Contrary to Plaintiff's claims, the ALJ expressly relied on the signs demonstrated by the clinical findings of Hua Yang, M.D., the consultative examiner, from August 27, 2014. (R. 62-65, 366-378). Dr. Yang's findings were based on a physical examination of Plaintiff employing medically acceptable clinical diagnostic techniques and clearly showed less limitation than had been found in 2009. These clinical findings, therefore, were sufficient to establish improvement in the signs associated with Plaintiff's disability. See 20 C.F.R. § 404.1528(b). While Plaintiff alleges that the ALJ over-relied on these findings, the ALJ actually examined the record as a whole, including the opinions of the state reviewing agents, in holding that there was sufficient evidence of medical improvement in Plaintiff's symptoms. (R. 62-65). Indeed, she found the longitudinal treatment records to be supportive of the findings or Dr. Yang, as well as the opinions of the state reviewing agents. (R. 63). The ALJ also, contrary to Plaintiff's position, pointed to evidence that Plaintiff was able to perform her activities of daily living after September 22, 2014. (R. 64, 589). Given the ALJ's thorough consideration and analysis of the record evidence, the Court finds that her determination of medical improvement is supported by substantial evidence.

Plaintiff next argues that, even if there was sufficient medical improvement in her impairments, the ALJ failed to formulate an accurate RFC because she gave too little weight to the opinions of John Kalata, D.O., Plaintiff's treating physician (R. 431, 620-25) and too much to those of the consultative examiner, Dr. Yang (R. 366-378), and state reviewing agents (R. 379-91, 392-98, 399-406, 412-24). Plaintiff is correct, of course, that when assessing a claimant's application for benefits, the opinion of the claimant's treating physician generally is to be afforded significant weight. See Fargnoli v. Massanari, 247 F.3d 34, 43 (3d Cir. 2001); Plummer v. Apfel, 186 F.3d 422, 429 (3d Cir. 1999). In fact, the regulations provide that for claims, such as this one, filed before March 27, 2017, a treating physician's opinion is to be given “controlling weight” so long as the opinion is well-supported by medically acceptable clinical and laboratory diagnostic techniques and not inconsistent with other substantial evidence in the record. 20 C.F.R. § 404.1527(c)(2); Fargnoli, 247 F.3d at 43; Plummer, 186 F.3d at 429. As a result, the ALJ may reject a treating physician's opinion outright only on the basis of contradictory medical evidence, and not on the basis of the ALJ's own judgment or speculation, although she may afford a treating physician's opinion more or less weight depending upon the extent to which supporting explanations are provided. See Plummer, 186 F.3d at 429. However, it is also important to remember that:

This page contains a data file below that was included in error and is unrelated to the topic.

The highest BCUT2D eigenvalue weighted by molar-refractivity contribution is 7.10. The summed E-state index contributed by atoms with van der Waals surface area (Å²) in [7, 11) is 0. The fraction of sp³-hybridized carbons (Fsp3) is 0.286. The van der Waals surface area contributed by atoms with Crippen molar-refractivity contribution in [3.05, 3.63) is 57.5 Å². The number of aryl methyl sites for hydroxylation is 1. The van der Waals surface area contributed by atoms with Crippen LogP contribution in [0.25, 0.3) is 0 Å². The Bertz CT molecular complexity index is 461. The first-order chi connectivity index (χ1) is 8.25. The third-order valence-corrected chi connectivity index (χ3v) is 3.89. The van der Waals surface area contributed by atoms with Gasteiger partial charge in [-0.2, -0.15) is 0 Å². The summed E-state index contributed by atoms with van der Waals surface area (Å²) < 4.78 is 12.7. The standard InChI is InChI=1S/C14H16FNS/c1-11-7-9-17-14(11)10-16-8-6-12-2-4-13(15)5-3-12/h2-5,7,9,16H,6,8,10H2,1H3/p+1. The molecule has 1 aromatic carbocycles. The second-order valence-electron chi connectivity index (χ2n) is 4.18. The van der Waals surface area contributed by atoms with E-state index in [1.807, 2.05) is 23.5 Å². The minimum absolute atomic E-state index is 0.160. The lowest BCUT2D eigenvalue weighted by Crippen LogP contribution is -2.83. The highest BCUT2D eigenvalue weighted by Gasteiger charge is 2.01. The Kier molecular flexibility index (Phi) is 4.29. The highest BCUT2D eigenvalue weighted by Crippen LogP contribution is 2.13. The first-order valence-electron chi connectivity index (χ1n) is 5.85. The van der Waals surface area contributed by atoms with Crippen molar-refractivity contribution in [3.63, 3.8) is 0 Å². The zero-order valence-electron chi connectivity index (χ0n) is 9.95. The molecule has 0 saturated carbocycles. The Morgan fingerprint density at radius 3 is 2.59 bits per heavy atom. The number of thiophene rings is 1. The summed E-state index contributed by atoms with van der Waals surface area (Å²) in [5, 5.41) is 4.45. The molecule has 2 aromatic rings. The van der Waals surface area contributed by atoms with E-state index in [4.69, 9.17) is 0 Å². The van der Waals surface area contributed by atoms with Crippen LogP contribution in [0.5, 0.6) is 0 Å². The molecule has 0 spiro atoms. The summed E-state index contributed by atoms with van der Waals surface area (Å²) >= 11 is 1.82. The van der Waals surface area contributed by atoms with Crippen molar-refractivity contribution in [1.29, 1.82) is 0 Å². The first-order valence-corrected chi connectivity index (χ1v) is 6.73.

The ALJ -- not treating or examining physicians or State agency consultants -- must make the ultimate disability and RFC determinations. Although treating and examining physician opinions often deserve more weight than the opinions of doctors who review records, “[t]he law is clear . . . that the opinion of a treating physician does not bind the ALJ on the issue of functional capacity[.]” Brown v. Astrue, 649 F.3d 193, 197 n. 2 (3d Cir.2011). State agent opinions merit significant consideration as well.

Chandler v. Comm'r of Soc. Sec., 667 F.3d 356, 361 (3d Cir. 2011) (internal citations omitted in part). Here, the ALJ included in her decision a substantial discussion as to why she weighed the medical opinions as to Plaintiff's functional limitations as she did and as to how she formulated Plaintiff's RFC.

The ALJ discussed at significant length how Dr. Kalata's opinions were inconsistent with the medical record, Plaintiff's treatment history, and the other medical opinions. (R. 71-72). Indeed, the ALJ provided very specific examples of ways in which the record was inconsistent with Dr. Kalata's opinion, such as the lack of any evidence of her need to lie down unpredictably. (R. 71). She also noted that Dr. Kalata opined that Plaintiff had marked limitations in daily activities despite having previously noted in his records that she could perform her activities of daily living. (R. 71, 589, 625). The ALJ further noted that Dr. ...